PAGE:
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53 minutes after the hour have you -- -- some of the most incredible pictures coming from the battlefield military choppers in Afghanistan creating a stunning halo effect.
During takeoff and landing and we wanted to know why why I had -- this has actually happened it's gorgeous.
Yeah it is gorgeous absolutely beautiful not only did we find out why we found an incredible story of two soldiers.
Who had that halo effect named in their honor.
After they were killed in action in Afghanistan.
Joseph Stevenson's mother of one of the fallen so soldiers actually shared with us.
What the pictures mean to hurt on FOX & Friends yesterday.
It's beautiful way what I see and they even four years later.
Is the beauty and a tragedy.
How -- and the way that we perceive things in the way that we look at them to find them the beauty in the tragedy is.
What helps us survive and and that continues for years later for me.
And we'll explain how this halo effect happens is Kyle -- science writer and blogger for Scientific American morning -- Kyle.
Morning thanks for having me that halo effect is known as the cop -- chills effect and it was stuff.
-- that by correspondent by the name of Mitchell.
You've gone to a named it after Benjamin copy US army ranger and Joseph -- a British soldier both killed in Afghanistan.
Right so that they are the namesake for this.
What is that -- why.
So we see these and they're the -- very abstract they seem like a shower of sparks -- their own little galaxies.
But the science behind it really I think it's something that we all had seen before if you've ever seen.
Behind the -- -- a junker car -- anything like that you've seen a muffler dragging along the road you see a shower of sparks come up.
That's because when the muffler drags across the road.
Little tiny pieces of metal are getting kicked up from the ground into the air and then as they react with the oxygen.
Big burst into flames and this is called tyra for a city so the metal is tight rope for it to mean that it's spontaneously -- in there.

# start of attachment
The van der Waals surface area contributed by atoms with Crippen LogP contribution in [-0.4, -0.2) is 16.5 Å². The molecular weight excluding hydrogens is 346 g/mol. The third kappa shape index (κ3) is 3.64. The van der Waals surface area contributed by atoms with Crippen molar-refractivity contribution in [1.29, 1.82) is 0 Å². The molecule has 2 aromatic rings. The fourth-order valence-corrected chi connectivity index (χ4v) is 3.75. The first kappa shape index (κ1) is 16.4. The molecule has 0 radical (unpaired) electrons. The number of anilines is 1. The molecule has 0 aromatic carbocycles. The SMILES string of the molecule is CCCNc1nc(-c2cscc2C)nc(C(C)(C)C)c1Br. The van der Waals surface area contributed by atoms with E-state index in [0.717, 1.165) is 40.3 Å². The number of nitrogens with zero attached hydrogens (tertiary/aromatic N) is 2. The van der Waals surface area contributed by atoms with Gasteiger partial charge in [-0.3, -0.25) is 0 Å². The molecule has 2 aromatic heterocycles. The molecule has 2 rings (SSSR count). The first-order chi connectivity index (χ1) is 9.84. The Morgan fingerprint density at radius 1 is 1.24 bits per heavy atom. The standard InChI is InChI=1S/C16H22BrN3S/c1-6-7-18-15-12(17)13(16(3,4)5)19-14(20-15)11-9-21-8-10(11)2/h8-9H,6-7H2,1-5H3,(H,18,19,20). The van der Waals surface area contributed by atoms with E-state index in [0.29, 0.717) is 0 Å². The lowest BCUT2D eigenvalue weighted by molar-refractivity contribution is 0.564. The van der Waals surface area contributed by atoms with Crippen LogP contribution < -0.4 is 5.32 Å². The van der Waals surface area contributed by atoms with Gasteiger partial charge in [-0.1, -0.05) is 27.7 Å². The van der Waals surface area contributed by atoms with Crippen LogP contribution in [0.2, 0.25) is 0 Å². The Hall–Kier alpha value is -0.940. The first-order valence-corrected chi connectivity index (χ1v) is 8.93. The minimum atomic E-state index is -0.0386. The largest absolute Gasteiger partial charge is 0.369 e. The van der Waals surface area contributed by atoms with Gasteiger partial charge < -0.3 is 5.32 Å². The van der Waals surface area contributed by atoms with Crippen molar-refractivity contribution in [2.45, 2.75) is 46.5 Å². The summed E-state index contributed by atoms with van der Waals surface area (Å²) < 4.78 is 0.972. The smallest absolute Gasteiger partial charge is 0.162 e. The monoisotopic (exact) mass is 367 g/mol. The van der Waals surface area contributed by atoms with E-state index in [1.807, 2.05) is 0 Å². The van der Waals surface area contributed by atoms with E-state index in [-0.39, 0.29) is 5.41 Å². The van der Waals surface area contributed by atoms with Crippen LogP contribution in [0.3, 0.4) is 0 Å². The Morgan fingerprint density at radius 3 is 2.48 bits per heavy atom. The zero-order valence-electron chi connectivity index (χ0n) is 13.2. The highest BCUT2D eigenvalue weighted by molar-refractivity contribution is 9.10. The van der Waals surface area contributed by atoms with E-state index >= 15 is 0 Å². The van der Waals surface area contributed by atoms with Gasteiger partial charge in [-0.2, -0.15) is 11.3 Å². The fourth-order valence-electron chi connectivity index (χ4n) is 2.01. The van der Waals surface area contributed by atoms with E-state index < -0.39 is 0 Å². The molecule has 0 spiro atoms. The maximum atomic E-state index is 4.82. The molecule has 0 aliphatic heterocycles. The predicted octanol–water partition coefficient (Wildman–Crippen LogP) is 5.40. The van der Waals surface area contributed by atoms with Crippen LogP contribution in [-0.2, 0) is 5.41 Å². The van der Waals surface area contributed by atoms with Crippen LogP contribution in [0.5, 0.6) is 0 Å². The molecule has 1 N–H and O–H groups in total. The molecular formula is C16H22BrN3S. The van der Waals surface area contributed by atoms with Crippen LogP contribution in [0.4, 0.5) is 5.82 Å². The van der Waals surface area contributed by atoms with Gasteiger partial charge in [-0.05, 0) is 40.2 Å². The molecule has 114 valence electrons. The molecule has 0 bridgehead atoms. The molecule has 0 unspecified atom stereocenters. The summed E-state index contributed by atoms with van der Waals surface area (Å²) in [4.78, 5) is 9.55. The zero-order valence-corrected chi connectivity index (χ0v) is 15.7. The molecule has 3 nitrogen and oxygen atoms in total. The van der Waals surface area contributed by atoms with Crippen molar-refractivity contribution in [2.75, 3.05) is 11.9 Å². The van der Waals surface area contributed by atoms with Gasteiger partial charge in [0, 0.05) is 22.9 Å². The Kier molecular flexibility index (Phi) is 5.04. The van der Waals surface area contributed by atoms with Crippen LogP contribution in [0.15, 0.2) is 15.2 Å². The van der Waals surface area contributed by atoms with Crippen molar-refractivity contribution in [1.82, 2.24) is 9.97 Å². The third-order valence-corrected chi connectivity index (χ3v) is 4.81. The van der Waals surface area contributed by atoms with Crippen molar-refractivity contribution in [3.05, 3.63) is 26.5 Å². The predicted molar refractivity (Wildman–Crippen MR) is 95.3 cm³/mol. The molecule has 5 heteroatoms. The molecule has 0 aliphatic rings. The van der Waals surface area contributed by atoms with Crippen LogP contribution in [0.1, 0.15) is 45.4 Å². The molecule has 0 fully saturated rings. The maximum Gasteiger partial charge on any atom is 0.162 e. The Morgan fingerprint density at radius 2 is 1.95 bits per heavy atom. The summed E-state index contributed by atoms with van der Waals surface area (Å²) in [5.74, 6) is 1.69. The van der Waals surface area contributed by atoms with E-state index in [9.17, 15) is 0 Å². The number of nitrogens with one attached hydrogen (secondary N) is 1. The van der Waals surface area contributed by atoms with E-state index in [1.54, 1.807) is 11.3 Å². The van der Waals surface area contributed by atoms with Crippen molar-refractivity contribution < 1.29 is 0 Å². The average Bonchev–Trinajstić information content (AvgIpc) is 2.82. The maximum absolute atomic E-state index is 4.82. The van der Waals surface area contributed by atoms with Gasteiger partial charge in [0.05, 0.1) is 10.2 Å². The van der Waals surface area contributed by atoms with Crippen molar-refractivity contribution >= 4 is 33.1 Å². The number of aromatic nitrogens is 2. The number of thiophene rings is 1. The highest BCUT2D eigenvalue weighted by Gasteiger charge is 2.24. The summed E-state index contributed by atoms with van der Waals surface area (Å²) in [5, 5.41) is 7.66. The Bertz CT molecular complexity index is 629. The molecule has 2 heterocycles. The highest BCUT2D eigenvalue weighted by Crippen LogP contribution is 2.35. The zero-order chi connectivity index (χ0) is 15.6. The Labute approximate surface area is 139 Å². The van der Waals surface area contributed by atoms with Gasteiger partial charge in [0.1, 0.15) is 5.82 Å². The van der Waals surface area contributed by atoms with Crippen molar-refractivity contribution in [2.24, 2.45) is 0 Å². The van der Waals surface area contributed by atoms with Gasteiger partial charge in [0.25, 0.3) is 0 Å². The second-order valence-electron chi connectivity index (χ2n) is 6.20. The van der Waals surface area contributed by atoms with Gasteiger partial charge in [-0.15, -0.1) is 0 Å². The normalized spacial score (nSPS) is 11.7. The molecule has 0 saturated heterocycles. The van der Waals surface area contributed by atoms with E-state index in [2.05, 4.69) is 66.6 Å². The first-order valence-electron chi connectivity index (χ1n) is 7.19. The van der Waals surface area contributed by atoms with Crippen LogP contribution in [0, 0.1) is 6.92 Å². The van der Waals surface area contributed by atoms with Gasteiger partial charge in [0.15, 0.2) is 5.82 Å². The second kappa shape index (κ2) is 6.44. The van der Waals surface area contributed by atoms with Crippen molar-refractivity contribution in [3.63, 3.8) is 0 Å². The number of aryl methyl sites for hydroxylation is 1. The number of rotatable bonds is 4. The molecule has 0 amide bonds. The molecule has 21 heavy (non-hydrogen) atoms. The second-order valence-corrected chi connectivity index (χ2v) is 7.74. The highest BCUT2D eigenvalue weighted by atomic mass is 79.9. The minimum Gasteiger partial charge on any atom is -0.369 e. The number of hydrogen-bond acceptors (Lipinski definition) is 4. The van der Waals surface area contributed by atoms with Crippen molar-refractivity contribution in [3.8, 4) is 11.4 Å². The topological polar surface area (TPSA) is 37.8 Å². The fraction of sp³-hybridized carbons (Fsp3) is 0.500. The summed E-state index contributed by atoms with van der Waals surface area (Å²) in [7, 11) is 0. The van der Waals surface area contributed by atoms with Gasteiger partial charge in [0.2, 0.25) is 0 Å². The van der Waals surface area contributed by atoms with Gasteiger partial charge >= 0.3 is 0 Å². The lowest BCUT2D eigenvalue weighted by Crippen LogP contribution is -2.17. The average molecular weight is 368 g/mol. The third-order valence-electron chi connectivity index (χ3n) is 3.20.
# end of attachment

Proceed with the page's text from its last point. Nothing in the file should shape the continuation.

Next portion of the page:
Now this doesn't happen with just a normal block of metal past the finely powdered orange orange thing she's just -- -- and not all metals do it.
Now back to the helicopters it turns out.
That at the edge of helicopter blades at the tips -- -- are there are these -- strips which prevents helicopter blades from becoming too damaged and pitted.
When it's -- -- harsh environment like a desert.
But it also turns out that these metals are pyro for -- -- like the muffler on this on the -- the road so when a helicopter descends into a desert environment.
In -- heavily kicks up.
This all this -- all the sane and insane isn't actually harder than the metals that make up these wing tips.
So these spinning wing tips spinning at hundreds of miles an hour.
Impact the sand and the same kicks up tiny finally -- pieces of metal.
And those -- spontaneously ignite in the air and that's this little galaxy the shower sparks that she's.
-- -- units and has done a very good job explaining exactly how to.
-- all right Kyle hill with Scientific American thank you very much for joining us this -- from Chicago.
Great description thank you so much for having me you -- -- size to be so beautiful excellent and it certainly is and unique in that area because of all the -- in the stands right there.
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